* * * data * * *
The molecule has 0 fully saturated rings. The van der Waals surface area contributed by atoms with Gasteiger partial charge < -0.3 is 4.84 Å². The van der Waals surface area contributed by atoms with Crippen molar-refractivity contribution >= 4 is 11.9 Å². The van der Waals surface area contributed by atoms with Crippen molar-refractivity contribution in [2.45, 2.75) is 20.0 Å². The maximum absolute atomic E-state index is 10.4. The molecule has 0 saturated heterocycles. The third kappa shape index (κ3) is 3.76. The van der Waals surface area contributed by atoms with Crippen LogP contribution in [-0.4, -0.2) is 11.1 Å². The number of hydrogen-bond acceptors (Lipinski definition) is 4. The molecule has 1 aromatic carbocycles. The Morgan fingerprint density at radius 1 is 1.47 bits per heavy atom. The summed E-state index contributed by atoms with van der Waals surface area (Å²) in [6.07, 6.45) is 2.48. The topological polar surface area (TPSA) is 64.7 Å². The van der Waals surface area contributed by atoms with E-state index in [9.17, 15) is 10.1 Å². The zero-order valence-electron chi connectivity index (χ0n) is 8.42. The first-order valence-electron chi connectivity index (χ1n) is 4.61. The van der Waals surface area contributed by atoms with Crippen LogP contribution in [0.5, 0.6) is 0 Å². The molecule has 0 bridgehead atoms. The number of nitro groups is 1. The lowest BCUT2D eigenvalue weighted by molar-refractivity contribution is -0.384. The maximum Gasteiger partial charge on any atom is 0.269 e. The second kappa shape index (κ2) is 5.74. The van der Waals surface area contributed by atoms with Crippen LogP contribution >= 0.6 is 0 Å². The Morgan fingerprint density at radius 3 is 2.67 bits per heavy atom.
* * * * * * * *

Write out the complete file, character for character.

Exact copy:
The molecule has 0 fully saturated rings. The van der Waals surface area contributed by atoms with Gasteiger partial charge < -0.3 is 4.84 Å². The van der Waals surface area contributed by atoms with Crippen molar-refractivity contribution >= 4 is 11.9 Å². The van der Waals surface area contributed by atoms with Crippen molar-refractivity contribution in [2.45, 2.75) is 20.0 Å². The maximum absolute atomic E-state index is 10.4. The molecule has 0 saturated heterocycles. The third kappa shape index (κ3) is 3.76. The van der Waals surface area contributed by atoms with Crippen LogP contribution in [-0.4, -0.2) is 11.1 Å². The number of hydrogen-bond acceptors (Lipinski definition) is 4. The molecule has 1 aromatic carbocycles. The Morgan fingerprint density at radius 1 is 1.47 bits per heavy atom. The summed E-state index contributed by atoms with van der Waals surface area (Å²) in [6.07, 6.45) is 2.48. The topological polar surface area (TPSA) is 64.7 Å². The van der Waals surface area contributed by atoms with E-state index in [9.17, 15) is 10.1 Å². The zero-order valence-electron chi connectivity index (χ0n) is 8.42. The first-order valence-electron chi connectivity index (χ1n) is 4.61. The van der Waals surface area contributed by atoms with Crippen LogP contribution in [0.5, 0.6) is 0 Å². The molecule has 0 bridgehead atoms. The number of nitro groups is 1. The lowest BCUT2D eigenvalue weighted by molar-refractivity contribution is -0.384. The maximum Gasteiger partial charge on any atom is 0.269 e. The second kappa shape index (κ2) is 5.74. The van der Waals surface area contributed by atoms with Crippen LogP contribution >= 0.6 is 0 Å². The Morgan fingerprint density at radius 3 is 2.67 bits per heavy atom.